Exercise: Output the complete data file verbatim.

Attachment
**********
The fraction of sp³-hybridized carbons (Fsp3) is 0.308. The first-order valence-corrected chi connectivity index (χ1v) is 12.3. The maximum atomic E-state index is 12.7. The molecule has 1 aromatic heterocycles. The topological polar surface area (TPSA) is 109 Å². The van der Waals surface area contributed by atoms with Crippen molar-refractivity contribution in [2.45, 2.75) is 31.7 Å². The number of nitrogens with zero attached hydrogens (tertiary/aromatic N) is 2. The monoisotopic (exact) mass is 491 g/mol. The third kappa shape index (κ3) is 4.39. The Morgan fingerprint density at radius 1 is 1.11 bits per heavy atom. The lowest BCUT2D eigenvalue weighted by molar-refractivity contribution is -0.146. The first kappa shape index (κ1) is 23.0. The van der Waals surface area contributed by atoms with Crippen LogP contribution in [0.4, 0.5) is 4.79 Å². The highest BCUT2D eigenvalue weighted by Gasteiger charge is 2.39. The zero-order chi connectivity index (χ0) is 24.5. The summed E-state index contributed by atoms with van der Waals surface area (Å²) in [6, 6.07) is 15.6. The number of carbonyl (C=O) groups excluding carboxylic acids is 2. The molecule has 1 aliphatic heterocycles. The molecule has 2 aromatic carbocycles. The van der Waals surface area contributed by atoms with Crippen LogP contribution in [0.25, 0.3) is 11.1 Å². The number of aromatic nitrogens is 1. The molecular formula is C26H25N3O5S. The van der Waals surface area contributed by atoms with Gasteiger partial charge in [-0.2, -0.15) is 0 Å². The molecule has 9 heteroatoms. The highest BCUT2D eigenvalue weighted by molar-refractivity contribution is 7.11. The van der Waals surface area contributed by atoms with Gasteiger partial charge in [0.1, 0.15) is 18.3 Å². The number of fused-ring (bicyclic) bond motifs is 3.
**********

The fraction of sp³-hybridized carbons (Fsp3) is 0.308. The first-order valence-corrected chi connectivity index (χ1v) is 12.3. The maximum atomic E-state index is 12.7. The molecule has 1 aromatic heterocycles. The topological polar surface area (TPSA) is 109 Å². The van der Waals surface area contributed by atoms with Crippen molar-refractivity contribution in [2.45, 2.75) is 31.7 Å². The number of nitrogens with zero attached hydrogens (tertiary/aromatic N) is 2. The monoisotopic (exact) mass is 491 g/mol. The third kappa shape index (κ3) is 4.39. The Morgan fingerprint density at radius 1 is 1.11 bits per heavy atom. The lowest BCUT2D eigenvalue weighted by molar-refractivity contribution is -0.146. The first kappa shape index (κ1) is 23.0. The van der Waals surface area contributed by atoms with Crippen LogP contribution in [0.4, 0.5) is 4.79 Å². The highest BCUT2D eigenvalue weighted by Gasteiger charge is 2.39. The zero-order chi connectivity index (χ0) is 24.5. The summed E-state index contributed by atoms with van der Waals surface area (Å²) in [6, 6.07) is 15.6. The number of carbonyl (C=O) groups excluding carboxylic acids is 2. The molecule has 1 aliphatic heterocycles. The molecule has 2 aromatic carbocycles. The van der Waals surface area contributed by atoms with Crippen LogP contribution in [0.25, 0.3) is 11.1 Å². The number of aromatic nitrogens is 1. The molecular formula is C26H25N3O5S. The van der Waals surface area contributed by atoms with Gasteiger partial charge in [-0.2, -0.15) is 0 Å². The molecule has 9 heteroatoms. The highest BCUT2D eigenvalue weighted by molar-refractivity contribution is 7.11. The van der Waals surface area contributed by atoms with Gasteiger partial charge in [0.1, 0.15) is 18.3 Å². The number of fused-ring (bicyclic) bond motifs is 3.